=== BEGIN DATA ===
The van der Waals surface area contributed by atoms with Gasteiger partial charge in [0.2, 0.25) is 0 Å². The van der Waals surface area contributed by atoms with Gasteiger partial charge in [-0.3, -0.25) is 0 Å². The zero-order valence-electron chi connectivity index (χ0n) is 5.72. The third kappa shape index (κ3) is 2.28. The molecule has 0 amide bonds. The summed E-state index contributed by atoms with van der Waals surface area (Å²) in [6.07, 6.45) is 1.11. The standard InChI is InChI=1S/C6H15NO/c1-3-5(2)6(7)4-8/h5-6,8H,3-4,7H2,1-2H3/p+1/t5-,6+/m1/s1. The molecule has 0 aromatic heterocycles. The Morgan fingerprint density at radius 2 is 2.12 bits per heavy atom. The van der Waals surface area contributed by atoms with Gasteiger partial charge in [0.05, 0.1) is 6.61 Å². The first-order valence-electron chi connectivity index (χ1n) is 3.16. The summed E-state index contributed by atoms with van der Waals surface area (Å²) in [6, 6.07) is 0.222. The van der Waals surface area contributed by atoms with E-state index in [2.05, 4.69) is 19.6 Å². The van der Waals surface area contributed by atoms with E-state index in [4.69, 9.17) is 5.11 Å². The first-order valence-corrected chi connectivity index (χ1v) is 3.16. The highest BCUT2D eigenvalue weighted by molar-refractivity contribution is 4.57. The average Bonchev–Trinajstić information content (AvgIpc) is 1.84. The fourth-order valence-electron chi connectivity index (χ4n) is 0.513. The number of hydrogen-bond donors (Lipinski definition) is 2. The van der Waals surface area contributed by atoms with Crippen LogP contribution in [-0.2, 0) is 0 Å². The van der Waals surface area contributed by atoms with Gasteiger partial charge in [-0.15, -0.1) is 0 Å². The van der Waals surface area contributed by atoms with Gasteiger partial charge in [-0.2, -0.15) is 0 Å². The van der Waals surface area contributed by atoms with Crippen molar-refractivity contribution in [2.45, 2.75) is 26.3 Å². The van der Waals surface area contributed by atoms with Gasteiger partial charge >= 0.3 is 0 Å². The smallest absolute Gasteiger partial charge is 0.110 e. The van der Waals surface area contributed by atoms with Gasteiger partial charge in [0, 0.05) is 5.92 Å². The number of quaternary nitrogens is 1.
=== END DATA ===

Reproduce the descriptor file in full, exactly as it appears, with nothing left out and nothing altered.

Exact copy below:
The van der Waals surface area contributed by atoms with Gasteiger partial charge in [0.2, 0.25) is 0 Å². The van der Waals surface area contributed by atoms with Gasteiger partial charge in [-0.3, -0.25) is 0 Å². The zero-order valence-electron chi connectivity index (χ0n) is 5.72. The third kappa shape index (κ3) is 2.28. The molecule has 0 amide bonds. The summed E-state index contributed by atoms with van der Waals surface area (Å²) in [6.07, 6.45) is 1.11. The standard InChI is InChI=1S/C6H15NO/c1-3-5(2)6(7)4-8/h5-6,8H,3-4,7H2,1-2H3/p+1/t5-,6+/m1/s1. The molecule has 0 aromatic heterocycles. The Morgan fingerprint density at radius 2 is 2.12 bits per heavy atom. The van der Waals surface area contributed by atoms with Gasteiger partial charge in [0.05, 0.1) is 6.61 Å². The first-order valence-electron chi connectivity index (χ1n) is 3.16. The summed E-state index contributed by atoms with van der Waals surface area (Å²) in [6, 6.07) is 0.222. The van der Waals surface area contributed by atoms with E-state index in [2.05, 4.69) is 19.6 Å². The van der Waals surface area contributed by atoms with E-state index in [4.69, 9.17) is 5.11 Å². The first-order valence-corrected chi connectivity index (χ1v) is 3.16. The highest BCUT2D eigenvalue weighted by molar-refractivity contribution is 4.57. The average Bonchev–Trinajstić information content (AvgIpc) is 1.84. The fourth-order valence-electron chi connectivity index (χ4n) is 0.513. The number of hydrogen-bond donors (Lipinski definition) is 2. The van der Waals surface area contributed by atoms with Crippen LogP contribution in [-0.2, 0) is 0 Å². The van der Waals surface area contributed by atoms with Gasteiger partial charge in [-0.15, -0.1) is 0 Å². The van der Waals surface area contributed by atoms with Gasteiger partial charge in [-0.2, -0.15) is 0 Å². The van der Waals surface area contributed by atoms with Crippen molar-refractivity contribution in [2.45, 2.75) is 26.3 Å². The van der Waals surface area contributed by atoms with Gasteiger partial charge >= 0.3 is 0 Å². The smallest absolute Gasteiger partial charge is 0.110 e. The van der Waals surface area contributed by atoms with Gasteiger partial charge in [0, 0.05) is 5.92 Å². The number of quaternary nitrogens is 1.